Zenith National Wins Bidding for Cal-Farm : Overall Value of Deal Is About $84.5 Million
In a surprise move, Zenith National Insurance won the bidding Tuesday for troubled Cal-Farm Insurance, outbidding another Los Angeles-based insurer, Fremont General, with a $56.5-million offer.
In addition, Zenith accepted claims responsibility for about $28 million in current policies, bringing the total value to about $84.5 million.
The original bidder, Nationwide Mutual of Columbus, Ohio, withdrew its offer at the outset of bidding, which was conducted in a Sacramento Superior Court, moments after Fremont offered $28 million. Zenith quickly topped that and, during the next five minutes, the bidding rose by increments of several million dollars to $54.5 million.
Zenith Bid Unchallenged
After a recess, Zenith bid $56.5 million unchallenged.
Judge James Ford and representatives of the California Department of Insurance, which had placed Cal-Farm under a conservator on March 29, quickly gave the bid their blessing. The sale is expected to close within the next few weeks.
The purchase price includes all assets of Cal-Farm’s property-casualty business, its life insurance operation and a company headquarters in Sacramento, valued at $18 million.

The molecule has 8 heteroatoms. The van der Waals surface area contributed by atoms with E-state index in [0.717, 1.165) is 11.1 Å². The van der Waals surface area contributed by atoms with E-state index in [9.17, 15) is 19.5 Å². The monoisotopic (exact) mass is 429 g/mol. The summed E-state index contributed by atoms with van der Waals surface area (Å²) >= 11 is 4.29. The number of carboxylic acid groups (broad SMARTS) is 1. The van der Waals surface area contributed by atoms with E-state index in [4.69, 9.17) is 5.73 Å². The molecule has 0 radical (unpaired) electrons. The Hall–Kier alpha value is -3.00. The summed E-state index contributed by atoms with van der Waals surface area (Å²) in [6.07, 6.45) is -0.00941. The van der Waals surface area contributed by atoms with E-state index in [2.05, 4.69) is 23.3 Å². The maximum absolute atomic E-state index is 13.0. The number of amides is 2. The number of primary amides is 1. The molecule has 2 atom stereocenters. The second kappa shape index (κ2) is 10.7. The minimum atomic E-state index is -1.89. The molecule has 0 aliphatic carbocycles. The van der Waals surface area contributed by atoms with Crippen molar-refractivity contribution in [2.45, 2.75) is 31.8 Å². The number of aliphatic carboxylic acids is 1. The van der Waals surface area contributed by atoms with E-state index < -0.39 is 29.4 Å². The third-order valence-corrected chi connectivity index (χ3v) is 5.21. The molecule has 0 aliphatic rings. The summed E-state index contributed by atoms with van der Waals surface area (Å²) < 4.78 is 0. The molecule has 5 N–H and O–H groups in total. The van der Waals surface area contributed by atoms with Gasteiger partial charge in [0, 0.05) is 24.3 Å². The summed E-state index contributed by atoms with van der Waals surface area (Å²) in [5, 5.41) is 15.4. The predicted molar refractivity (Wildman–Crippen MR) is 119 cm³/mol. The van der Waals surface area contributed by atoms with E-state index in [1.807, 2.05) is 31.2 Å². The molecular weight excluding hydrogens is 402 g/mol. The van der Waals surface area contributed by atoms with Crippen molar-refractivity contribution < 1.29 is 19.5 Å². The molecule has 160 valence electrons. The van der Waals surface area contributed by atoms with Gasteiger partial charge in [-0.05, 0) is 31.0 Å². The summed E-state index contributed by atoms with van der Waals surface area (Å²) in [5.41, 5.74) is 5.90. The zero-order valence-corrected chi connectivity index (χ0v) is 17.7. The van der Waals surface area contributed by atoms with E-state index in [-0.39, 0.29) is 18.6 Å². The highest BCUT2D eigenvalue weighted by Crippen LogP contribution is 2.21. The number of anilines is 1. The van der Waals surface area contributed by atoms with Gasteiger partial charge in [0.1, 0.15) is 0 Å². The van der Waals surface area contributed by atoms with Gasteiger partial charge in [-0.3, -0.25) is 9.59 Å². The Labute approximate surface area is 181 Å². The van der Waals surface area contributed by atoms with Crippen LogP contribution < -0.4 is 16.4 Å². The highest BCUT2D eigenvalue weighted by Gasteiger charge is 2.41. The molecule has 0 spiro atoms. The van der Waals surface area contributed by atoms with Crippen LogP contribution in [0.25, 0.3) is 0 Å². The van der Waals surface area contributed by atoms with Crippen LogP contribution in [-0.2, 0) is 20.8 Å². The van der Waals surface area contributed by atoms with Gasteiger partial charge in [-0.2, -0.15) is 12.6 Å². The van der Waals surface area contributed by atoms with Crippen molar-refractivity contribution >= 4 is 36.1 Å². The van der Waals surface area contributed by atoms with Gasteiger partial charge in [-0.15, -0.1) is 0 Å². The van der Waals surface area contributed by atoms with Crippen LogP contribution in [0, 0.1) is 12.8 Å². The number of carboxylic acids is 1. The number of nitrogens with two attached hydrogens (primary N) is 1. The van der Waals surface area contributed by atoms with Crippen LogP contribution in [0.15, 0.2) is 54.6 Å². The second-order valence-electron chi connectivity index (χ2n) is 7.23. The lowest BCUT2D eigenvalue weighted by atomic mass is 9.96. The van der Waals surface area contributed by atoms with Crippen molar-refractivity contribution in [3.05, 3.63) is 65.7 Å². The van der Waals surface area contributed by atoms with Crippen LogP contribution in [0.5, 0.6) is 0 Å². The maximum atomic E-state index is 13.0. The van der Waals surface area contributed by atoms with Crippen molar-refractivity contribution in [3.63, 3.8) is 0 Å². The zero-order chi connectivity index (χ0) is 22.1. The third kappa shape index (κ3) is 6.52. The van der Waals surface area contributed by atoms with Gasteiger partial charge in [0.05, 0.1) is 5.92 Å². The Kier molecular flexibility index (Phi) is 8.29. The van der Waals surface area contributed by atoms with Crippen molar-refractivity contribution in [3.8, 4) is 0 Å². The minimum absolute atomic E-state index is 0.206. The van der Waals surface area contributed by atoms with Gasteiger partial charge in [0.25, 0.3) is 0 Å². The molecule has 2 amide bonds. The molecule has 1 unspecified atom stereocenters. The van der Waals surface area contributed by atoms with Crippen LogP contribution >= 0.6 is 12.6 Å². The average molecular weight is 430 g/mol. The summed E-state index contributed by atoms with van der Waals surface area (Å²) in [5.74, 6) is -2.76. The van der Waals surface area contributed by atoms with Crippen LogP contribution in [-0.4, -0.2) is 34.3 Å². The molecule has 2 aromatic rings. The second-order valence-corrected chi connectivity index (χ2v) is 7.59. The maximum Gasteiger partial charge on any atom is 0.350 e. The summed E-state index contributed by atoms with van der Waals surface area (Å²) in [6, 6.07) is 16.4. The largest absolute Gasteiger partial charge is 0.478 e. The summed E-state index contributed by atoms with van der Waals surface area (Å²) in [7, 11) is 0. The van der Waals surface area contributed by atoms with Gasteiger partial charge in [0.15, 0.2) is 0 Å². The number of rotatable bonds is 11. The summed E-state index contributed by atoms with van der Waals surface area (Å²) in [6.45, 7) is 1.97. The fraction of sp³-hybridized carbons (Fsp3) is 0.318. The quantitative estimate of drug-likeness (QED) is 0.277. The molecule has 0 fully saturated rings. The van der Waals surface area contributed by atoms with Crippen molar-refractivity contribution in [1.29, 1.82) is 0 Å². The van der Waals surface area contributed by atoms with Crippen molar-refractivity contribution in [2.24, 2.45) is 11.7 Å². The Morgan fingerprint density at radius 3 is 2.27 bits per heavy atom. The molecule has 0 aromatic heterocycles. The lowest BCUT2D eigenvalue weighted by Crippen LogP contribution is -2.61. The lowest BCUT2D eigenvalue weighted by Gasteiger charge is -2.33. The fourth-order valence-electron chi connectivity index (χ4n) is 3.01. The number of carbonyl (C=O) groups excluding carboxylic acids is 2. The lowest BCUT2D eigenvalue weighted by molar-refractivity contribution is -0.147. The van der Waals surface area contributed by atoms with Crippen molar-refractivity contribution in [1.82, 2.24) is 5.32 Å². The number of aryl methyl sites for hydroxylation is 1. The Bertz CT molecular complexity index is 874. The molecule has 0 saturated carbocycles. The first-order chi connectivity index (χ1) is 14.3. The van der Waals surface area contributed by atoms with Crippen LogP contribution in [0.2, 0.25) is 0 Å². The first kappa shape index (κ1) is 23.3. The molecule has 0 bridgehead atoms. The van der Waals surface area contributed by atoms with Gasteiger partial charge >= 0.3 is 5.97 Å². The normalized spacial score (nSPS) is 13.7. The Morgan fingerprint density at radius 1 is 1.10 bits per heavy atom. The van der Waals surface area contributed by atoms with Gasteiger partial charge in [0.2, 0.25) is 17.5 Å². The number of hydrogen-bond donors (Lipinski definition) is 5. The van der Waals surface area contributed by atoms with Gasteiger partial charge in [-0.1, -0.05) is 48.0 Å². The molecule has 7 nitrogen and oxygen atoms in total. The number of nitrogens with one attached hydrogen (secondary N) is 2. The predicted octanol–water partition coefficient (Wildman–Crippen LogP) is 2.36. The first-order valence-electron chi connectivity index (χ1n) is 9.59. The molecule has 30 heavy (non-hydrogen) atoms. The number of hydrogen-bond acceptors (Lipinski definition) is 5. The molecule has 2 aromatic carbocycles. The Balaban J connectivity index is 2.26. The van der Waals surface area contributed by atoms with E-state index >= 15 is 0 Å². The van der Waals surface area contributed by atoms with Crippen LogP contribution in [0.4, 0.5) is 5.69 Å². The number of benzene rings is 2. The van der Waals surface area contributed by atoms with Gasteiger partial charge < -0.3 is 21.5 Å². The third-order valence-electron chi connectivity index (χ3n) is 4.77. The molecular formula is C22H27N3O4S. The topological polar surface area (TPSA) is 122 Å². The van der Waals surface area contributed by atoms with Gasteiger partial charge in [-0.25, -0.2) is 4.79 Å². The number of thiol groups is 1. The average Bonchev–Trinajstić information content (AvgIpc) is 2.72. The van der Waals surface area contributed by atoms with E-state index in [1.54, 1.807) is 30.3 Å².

The building serves as headquarters of the California Farm Bureau Federation, with which Cal-Farm is affiliated. Farm Bureau President Henry J. Voss expressed satisfaction at the sale price and prompt regulatory approval of the bid, which he said was about double that anticipated.
The sale will remove the federation from the insurance business, but Voss said Zenith had expressed interest in retaining a business relationship with the federation’s network of county farm bureaus in the state.
Will Pay Claims
For Zenith, whose headquarters is in Encino, the acquisition will move it into life insurance while broadening its stance as a property-casualty insurer. The company’s primary business has been writing workers compensation coverage.
A Zenith spokesman said Cal-Farm has about 160,000 auto, homeowner and farm-owner policies in effect along with 60,000 life insurance policies--all in California.
Shorn of its insurance business, Cal-Farm will use proceeds from the sale to pay claims stemming from the bond defaults that brought about its downfall. According to Cal-Farm Executive Vice President Carl Santillo, a Cal-Farm agent, Eagle Bonds & Insurance Brokers of Agoura, improperly issued the bonds in Cal-Farm’s name, guaranteeing millions of dollars in mortgage loans, many of which have defaulted.
Cal-Farm has paid $14 million on those claims so far and expects to pay another $39.4 million, Santillo said. The company has a lawsuit pending against Eagle in Los Angeles Superior Court, he added.